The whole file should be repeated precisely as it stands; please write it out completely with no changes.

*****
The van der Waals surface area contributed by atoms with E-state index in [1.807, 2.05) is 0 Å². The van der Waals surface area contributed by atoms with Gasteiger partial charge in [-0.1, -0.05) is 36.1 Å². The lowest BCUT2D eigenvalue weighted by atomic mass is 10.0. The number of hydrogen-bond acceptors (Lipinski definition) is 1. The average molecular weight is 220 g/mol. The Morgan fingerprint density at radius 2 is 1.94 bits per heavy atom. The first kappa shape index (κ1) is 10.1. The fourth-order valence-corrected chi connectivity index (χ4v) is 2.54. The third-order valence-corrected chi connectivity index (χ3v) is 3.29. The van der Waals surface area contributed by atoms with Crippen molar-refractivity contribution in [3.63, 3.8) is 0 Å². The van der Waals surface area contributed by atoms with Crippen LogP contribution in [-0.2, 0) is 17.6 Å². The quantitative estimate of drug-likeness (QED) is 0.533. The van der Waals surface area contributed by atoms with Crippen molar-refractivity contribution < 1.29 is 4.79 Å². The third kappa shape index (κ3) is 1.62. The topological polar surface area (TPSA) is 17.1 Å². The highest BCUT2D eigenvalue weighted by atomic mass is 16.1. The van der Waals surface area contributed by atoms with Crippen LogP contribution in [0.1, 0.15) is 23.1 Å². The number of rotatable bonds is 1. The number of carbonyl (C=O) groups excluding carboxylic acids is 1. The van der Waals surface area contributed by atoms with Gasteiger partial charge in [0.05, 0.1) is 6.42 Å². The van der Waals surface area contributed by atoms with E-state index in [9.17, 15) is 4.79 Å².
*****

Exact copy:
The van der Waals surface area contributed by atoms with E-state index in [1.807, 2.05) is 0 Å². The van der Waals surface area contributed by atoms with Gasteiger partial charge in [-0.1, -0.05) is 36.1 Å². The lowest BCUT2D eigenvalue weighted by atomic mass is 10.0. The number of hydrogen-bond acceptors (Lipinski definition) is 1. The average molecular weight is 220 g/mol. The Morgan fingerprint density at radius 2 is 1.94 bits per heavy atom. The first kappa shape index (κ1) is 10.1. The fourth-order valence-corrected chi connectivity index (χ4v) is 2.54. The third-order valence-corrected chi connectivity index (χ3v) is 3.29. The van der Waals surface area contributed by atoms with Crippen molar-refractivity contribution in [3.63, 3.8) is 0 Å². The van der Waals surface area contributed by atoms with Crippen LogP contribution in [-0.2, 0) is 17.6 Å². The quantitative estimate of drug-likeness (QED) is 0.533. The van der Waals surface area contributed by atoms with Crippen molar-refractivity contribution < 1.29 is 4.79 Å². The third kappa shape index (κ3) is 1.62. The topological polar surface area (TPSA) is 17.1 Å². The highest BCUT2D eigenvalue weighted by atomic mass is 16.1. The van der Waals surface area contributed by atoms with Crippen LogP contribution in [0.1, 0.15) is 23.1 Å². The number of rotatable bonds is 1. The number of carbonyl (C=O) groups excluding carboxylic acids is 1. The van der Waals surface area contributed by atoms with Gasteiger partial charge in [0.05, 0.1) is 6.42 Å². The van der Waals surface area contributed by atoms with E-state index in [9.17, 15) is 4.79 Å².